But what of time? How does one grapple with the lack of time one receives in university? Some college students participate in Nanowrimo, and I long for the days I could spend hours in a coffee shop furiously typing. But no, that won’t do. It’s not that I don’t have the energy to write nor the ideas, but rather that other obligations have wrestled me away from the stories. Too often I wish to scribble ideas into a notebook and abandon whatever essay, presentation, or op-ed I am working on. Too often I find myself at the end of the day exhausted by the sheer effort of living, of academic rigor, of the expectations of professors and parents, of the black hole of social media that promises either publication success or ruin. Too often I find myself discussing writing with friends rather than writing. But I am finding my groove. I am writing on the toilet, on planes, in cars, in class, between classes, and in the library while I am supposed to be working on the two essays, three group projects, and poster presentation due in two days (as I am doing now).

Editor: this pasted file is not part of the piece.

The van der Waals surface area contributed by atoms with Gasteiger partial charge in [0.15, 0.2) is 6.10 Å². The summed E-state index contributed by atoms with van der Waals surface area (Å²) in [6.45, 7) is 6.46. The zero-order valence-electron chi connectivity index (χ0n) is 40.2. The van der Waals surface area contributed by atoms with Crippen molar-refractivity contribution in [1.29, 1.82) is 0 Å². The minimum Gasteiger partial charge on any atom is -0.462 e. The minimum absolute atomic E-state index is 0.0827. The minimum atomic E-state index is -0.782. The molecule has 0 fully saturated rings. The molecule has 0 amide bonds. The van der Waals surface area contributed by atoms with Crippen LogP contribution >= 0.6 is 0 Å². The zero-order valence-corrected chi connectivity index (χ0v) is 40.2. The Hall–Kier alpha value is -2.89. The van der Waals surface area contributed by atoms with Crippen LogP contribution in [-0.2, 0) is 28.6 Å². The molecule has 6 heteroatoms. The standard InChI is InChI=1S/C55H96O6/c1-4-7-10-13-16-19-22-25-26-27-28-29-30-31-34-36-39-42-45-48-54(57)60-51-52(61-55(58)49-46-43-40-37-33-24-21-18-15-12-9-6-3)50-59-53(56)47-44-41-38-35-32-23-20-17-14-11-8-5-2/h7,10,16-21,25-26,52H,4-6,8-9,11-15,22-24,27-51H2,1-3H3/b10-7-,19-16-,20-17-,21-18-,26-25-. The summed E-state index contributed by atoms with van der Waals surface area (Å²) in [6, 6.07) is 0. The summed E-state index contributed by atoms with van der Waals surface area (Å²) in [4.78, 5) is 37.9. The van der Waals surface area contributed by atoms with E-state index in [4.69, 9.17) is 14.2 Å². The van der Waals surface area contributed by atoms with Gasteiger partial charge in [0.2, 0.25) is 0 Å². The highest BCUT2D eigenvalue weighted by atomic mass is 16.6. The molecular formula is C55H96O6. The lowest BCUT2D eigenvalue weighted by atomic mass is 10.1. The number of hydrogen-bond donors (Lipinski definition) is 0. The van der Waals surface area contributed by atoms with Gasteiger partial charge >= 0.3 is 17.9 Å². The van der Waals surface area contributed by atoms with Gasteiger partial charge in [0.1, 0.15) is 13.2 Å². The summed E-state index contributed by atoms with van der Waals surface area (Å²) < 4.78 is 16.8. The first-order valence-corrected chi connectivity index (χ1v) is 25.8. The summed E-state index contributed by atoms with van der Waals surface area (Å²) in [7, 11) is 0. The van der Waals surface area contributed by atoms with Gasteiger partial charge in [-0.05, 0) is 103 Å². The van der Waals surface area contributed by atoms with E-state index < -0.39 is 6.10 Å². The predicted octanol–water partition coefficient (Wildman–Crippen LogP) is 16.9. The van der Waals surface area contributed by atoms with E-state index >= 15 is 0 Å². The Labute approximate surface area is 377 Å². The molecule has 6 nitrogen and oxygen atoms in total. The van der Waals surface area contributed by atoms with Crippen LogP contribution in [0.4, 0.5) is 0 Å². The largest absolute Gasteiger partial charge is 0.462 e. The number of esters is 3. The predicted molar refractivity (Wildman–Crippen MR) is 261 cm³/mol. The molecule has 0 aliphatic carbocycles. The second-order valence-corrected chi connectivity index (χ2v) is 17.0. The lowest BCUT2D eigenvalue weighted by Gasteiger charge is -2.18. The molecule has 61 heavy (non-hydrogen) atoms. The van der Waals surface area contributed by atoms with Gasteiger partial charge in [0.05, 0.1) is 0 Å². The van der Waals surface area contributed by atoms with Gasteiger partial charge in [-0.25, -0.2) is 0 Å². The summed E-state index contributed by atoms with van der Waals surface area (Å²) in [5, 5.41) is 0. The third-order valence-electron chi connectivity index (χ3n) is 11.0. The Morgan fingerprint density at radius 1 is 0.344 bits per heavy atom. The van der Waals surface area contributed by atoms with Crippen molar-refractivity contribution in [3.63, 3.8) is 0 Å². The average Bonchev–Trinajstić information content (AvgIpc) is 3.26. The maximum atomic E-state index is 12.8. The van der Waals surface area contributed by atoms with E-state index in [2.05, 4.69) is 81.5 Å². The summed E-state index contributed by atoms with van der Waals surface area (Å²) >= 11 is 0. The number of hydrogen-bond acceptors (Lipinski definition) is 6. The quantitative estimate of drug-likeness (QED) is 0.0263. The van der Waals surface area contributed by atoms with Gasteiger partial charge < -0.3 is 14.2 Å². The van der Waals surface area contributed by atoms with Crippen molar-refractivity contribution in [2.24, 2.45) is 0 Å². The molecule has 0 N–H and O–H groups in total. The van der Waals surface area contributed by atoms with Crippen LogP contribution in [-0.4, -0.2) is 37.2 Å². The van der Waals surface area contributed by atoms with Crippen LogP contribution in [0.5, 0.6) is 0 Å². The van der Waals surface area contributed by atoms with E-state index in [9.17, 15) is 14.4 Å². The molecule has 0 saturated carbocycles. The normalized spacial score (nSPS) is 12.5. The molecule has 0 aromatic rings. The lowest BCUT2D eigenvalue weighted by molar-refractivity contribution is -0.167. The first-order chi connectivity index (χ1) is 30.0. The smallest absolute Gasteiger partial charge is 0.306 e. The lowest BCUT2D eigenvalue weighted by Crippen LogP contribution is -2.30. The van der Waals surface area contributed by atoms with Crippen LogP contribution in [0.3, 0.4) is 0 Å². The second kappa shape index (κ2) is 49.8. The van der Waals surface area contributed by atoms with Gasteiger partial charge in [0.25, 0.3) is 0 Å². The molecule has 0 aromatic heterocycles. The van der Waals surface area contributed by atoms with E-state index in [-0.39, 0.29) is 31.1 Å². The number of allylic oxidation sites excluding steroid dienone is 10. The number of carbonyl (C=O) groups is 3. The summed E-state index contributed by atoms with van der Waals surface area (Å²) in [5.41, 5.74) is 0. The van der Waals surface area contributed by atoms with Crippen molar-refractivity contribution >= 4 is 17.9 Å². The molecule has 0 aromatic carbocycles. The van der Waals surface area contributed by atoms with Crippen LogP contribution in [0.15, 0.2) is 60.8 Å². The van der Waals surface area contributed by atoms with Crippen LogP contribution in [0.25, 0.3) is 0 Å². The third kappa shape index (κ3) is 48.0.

So I must work without ceasing. I must work even when not writing. Always, a tiny elf sits in my head, scribbling down experiences, filing away gestures and odd phrases, and composing grand scenes. When I am in class, I am working: who needs to listen to a lecture on Benedictine monks when one has read Umberto Eco’s The Name of the Rose? When I am exercising (which means here riding my bike aimlessly through the decrepit and ruinous parts of my city), I am working. During sex, I am working. While eating lunch, I am working. While taking a shower, I am working. When I am out drinking with my friends, dancing a wild gig of youthful merriment, I am working. I am cataloging my life for the sake of my art. My mind is alive with stories.
I have taken a semester to step away from my second novel, hoping to return with renewed vigor during winter break. For now, I am perfecting my storytelling. I have written six short stories so far since August and I intend to write another two before winter crashes into South Carolina and forces me inside. And when it does, I will pour a hot coffee and keep writing.